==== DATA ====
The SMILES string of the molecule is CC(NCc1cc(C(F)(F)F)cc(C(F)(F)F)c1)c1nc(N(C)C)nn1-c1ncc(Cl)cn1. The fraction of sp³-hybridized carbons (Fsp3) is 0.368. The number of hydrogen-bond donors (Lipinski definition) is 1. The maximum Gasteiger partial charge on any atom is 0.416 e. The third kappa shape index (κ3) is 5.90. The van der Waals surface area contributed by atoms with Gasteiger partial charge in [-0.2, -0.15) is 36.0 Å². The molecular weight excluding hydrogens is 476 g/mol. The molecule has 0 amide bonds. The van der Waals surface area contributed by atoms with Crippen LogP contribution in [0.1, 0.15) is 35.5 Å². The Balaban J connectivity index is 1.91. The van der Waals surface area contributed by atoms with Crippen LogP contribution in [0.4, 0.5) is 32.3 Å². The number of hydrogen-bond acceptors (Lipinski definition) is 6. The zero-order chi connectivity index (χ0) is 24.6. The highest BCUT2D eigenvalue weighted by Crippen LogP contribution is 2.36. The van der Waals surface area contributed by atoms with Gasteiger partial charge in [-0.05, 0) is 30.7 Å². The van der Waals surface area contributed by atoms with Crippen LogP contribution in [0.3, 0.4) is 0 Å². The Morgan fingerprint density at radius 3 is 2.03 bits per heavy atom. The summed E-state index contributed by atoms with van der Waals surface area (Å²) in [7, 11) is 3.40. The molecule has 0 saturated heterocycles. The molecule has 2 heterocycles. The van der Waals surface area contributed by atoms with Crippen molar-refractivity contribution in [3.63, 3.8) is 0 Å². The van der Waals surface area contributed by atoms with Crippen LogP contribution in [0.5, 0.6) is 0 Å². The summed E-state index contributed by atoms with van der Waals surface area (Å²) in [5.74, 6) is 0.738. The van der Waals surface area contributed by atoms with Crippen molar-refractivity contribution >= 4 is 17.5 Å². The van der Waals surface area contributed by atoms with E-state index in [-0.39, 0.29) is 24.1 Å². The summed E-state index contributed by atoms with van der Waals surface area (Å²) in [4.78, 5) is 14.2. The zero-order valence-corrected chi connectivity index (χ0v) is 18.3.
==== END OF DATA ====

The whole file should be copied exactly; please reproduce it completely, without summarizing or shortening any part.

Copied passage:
The SMILES string of the molecule is CC(NCc1cc(C(F)(F)F)cc(C(F)(F)F)c1)c1nc(N(C)C)nn1-c1ncc(Cl)cn1. The fraction of sp³-hybridized carbons (Fsp3) is 0.368. The number of hydrogen-bond donors (Lipinski definition) is 1. The maximum Gasteiger partial charge on any atom is 0.416 e. The third kappa shape index (κ3) is 5.90. The van der Waals surface area contributed by atoms with Gasteiger partial charge in [-0.2, -0.15) is 36.0 Å². The molecular weight excluding hydrogens is 476 g/mol. The molecule has 0 amide bonds. The van der Waals surface area contributed by atoms with Crippen LogP contribution in [0.1, 0.15) is 35.5 Å². The Balaban J connectivity index is 1.91. The van der Waals surface area contributed by atoms with Crippen LogP contribution in [0.4, 0.5) is 32.3 Å². The number of hydrogen-bond acceptors (Lipinski definition) is 6. The zero-order chi connectivity index (χ0) is 24.6. The highest BCUT2D eigenvalue weighted by Crippen LogP contribution is 2.36. The van der Waals surface area contributed by atoms with Gasteiger partial charge in [-0.05, 0) is 30.7 Å². The van der Waals surface area contributed by atoms with Crippen LogP contribution in [0.3, 0.4) is 0 Å². The Morgan fingerprint density at radius 3 is 2.03 bits per heavy atom. The summed E-state index contributed by atoms with van der Waals surface area (Å²) in [7, 11) is 3.40. The molecule has 0 saturated heterocycles. The molecule has 2 heterocycles. The van der Waals surface area contributed by atoms with Crippen molar-refractivity contribution in [3.63, 3.8) is 0 Å². The van der Waals surface area contributed by atoms with Crippen LogP contribution in [0.5, 0.6) is 0 Å². The summed E-state index contributed by atoms with van der Waals surface area (Å²) in [5.74, 6) is 0.738. The van der Waals surface area contributed by atoms with Crippen molar-refractivity contribution >= 4 is 17.5 Å². The van der Waals surface area contributed by atoms with E-state index in [-0.39, 0.29) is 24.1 Å². The summed E-state index contributed by atoms with van der Waals surface area (Å²) in [4.78, 5) is 14.2. The zero-order valence-corrected chi connectivity index (χ0v) is 18.3.